Saturday, January 17, 2009

Anatomy of a Political Scumbag?


Image stolen [from here]

In the Capitol's latest chapter of "You wash my back, I'll wash yours..."
By Helen Ubinas
January 16, 2009 4:43 PM

And [this with a straight face].

But should we expect anything else from the shameless former House Speaker James Amann?

Let's not forget that this is the same guy who had to be spanked before he stopped hitting up lobbyists for donations while employed at the Multiple Sclerosis Society.

And he needs a three-figure job like this to help finance his run for governor.

1 / 2 - Friday, April 27, 2007


Page: B1
Source: JON LENDER; Courant Staff Writer
Illustration: PHOTO: COLOR MUG
Caption: AMANN
Despite Democratic staff attorneys' objections and a possible court challenge, the Citizen's Ethics Advisory Board approved a legal opinion Thursday saying House Speaker James Amann can't solicit donations from lobbyists for his employer, the Multiple Sclerosis Society.

``It would be an inappropriate use of Representative Amann's public office [as a legislator] and his position [as Speaker] to solicit funds or sponsorships from lobbyists ... for the MS Society, which provides [him] with financial gain,'' the opinion said, which was written by Barbara Housen, general counsel for the advisory board and the Office of State Ethics.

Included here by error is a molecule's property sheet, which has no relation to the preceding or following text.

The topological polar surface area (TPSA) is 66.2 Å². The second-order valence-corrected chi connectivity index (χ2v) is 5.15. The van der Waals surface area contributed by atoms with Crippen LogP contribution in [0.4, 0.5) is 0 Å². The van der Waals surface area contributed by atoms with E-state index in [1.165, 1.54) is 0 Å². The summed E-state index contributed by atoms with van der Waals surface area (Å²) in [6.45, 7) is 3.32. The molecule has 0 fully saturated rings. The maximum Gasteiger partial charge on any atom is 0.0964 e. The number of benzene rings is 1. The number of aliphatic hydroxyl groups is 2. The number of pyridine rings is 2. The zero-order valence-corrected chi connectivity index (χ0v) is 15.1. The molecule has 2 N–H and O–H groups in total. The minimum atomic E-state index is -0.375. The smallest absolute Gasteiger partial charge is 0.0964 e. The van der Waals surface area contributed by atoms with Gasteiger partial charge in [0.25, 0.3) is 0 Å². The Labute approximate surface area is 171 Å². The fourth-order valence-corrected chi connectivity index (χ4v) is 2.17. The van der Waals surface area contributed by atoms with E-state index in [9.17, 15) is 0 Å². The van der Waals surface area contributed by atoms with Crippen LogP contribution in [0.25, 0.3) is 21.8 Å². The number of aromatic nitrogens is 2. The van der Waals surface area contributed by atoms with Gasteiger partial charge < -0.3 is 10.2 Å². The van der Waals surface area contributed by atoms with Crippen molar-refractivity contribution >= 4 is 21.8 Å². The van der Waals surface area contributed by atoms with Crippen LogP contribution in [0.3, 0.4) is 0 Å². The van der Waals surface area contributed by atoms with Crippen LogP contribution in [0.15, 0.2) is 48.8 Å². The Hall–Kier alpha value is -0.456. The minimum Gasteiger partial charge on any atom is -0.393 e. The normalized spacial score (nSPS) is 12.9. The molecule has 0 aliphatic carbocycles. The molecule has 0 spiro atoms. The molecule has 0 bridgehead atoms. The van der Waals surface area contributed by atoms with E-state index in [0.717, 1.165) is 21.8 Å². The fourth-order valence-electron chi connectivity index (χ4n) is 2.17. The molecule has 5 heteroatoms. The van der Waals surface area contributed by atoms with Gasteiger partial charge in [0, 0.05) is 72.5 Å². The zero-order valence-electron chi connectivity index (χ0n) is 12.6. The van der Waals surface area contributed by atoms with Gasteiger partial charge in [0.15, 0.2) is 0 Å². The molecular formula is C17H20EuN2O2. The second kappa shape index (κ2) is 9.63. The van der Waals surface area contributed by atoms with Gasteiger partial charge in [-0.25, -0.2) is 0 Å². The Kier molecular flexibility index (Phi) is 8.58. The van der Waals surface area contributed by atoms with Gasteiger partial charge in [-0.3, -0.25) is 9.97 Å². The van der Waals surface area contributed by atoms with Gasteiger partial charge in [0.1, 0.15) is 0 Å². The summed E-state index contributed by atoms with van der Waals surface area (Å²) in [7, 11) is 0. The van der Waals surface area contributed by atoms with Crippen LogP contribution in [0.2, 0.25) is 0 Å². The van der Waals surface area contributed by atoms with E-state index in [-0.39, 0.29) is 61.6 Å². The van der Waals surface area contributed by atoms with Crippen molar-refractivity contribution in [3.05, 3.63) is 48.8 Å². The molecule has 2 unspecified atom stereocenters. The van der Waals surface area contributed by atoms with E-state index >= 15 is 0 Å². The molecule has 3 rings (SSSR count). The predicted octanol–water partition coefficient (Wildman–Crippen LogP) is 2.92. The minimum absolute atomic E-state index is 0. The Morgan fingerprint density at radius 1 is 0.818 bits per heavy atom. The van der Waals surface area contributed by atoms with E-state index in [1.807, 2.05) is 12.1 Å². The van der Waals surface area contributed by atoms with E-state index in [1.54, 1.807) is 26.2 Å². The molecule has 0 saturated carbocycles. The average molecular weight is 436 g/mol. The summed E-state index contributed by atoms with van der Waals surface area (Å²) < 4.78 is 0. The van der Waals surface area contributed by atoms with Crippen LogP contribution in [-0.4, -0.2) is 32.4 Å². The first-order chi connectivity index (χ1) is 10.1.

The advisory board approved the opinion 6-1, despite arguments by three Democratic House staff attorneys that the opinion went far beyond existing ethics statutes that prohibit officials from using their public offices for private financial gain. It will ``wreak havoc'' with many legislators, who must hold jobs and have business dealings to earn a living under Connecticut's system of part-time legislators, Democratic attorney Laura Jordan said.

The opinion's approval came more than a month after public criticism led Amann, D-Milford, to announce that, in his job as a fundraiser for the MS Society's Connecticut chapter, he would stop soliciting donations from lobbyists -- although he will still seek them from people lobbyists represent.

But Amann had already asked ethics officials for the opinion, and the question still mattered Thursday to those on both sides.